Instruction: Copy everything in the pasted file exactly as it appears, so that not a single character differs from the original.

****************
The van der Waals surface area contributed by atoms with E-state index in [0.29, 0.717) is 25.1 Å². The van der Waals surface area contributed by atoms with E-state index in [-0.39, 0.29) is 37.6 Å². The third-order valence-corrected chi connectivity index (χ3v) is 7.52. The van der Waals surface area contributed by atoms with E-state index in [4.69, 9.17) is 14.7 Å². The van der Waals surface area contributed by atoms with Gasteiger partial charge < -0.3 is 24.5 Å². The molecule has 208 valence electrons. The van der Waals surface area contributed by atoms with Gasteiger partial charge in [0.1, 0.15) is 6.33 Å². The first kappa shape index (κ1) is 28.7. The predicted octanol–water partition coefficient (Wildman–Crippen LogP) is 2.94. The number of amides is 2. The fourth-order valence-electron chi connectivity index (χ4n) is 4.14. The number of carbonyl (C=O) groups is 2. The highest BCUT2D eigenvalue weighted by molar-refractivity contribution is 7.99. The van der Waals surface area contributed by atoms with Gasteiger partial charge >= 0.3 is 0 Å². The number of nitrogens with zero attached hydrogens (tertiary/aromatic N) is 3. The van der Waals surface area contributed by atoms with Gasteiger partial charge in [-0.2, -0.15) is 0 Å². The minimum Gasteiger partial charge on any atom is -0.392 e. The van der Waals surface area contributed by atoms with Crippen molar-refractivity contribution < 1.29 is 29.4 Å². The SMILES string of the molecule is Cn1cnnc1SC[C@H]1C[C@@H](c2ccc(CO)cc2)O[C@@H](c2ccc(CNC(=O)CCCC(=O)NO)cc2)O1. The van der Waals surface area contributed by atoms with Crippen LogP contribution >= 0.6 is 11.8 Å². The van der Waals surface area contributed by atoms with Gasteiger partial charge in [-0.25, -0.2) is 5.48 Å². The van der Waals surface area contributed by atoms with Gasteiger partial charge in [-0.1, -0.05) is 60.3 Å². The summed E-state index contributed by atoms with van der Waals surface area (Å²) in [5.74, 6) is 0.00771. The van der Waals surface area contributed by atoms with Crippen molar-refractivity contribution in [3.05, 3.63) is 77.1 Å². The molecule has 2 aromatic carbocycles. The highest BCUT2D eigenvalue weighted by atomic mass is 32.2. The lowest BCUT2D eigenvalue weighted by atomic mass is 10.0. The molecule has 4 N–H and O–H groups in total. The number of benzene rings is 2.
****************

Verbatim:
The van der Waals surface area contributed by atoms with E-state index in [0.29, 0.717) is 25.1 Å². The van der Waals surface area contributed by atoms with E-state index in [-0.39, 0.29) is 37.6 Å². The third-order valence-corrected chi connectivity index (χ3v) is 7.52. The van der Waals surface area contributed by atoms with E-state index in [4.69, 9.17) is 14.7 Å². The van der Waals surface area contributed by atoms with Gasteiger partial charge < -0.3 is 24.5 Å². The molecule has 208 valence electrons. The van der Waals surface area contributed by atoms with Gasteiger partial charge in [0.1, 0.15) is 6.33 Å². The first kappa shape index (κ1) is 28.7. The predicted octanol–water partition coefficient (Wildman–Crippen LogP) is 2.94. The number of amides is 2. The fourth-order valence-electron chi connectivity index (χ4n) is 4.14. The number of carbonyl (C=O) groups is 2. The highest BCUT2D eigenvalue weighted by molar-refractivity contribution is 7.99. The van der Waals surface area contributed by atoms with Gasteiger partial charge >= 0.3 is 0 Å². The number of nitrogens with zero attached hydrogens (tertiary/aromatic N) is 3. The van der Waals surface area contributed by atoms with Gasteiger partial charge in [-0.2, -0.15) is 0 Å². The minimum Gasteiger partial charge on any atom is -0.392 e. The van der Waals surface area contributed by atoms with Crippen molar-refractivity contribution < 1.29 is 29.4 Å². The SMILES string of the molecule is Cn1cnnc1SC[C@H]1C[C@@H](c2ccc(CO)cc2)O[C@@H](c2ccc(CNC(=O)CCCC(=O)NO)cc2)O1. The van der Waals surface area contributed by atoms with Crippen LogP contribution >= 0.6 is 11.8 Å². The van der Waals surface area contributed by atoms with Gasteiger partial charge in [-0.25, -0.2) is 5.48 Å². The van der Waals surface area contributed by atoms with Gasteiger partial charge in [-0.1, -0.05) is 60.3 Å². The summed E-state index contributed by atoms with van der Waals surface area (Å²) in [5.74, 6) is 0.00771. The van der Waals surface area contributed by atoms with Crippen molar-refractivity contribution in [3.05, 3.63) is 77.1 Å². The molecule has 2 aromatic carbocycles. The highest BCUT2D eigenvalue weighted by atomic mass is 32.2. The lowest BCUT2D eigenvalue weighted by atomic mass is 10.0. The molecule has 4 N–H and O–H groups in total. The number of benzene rings is 2.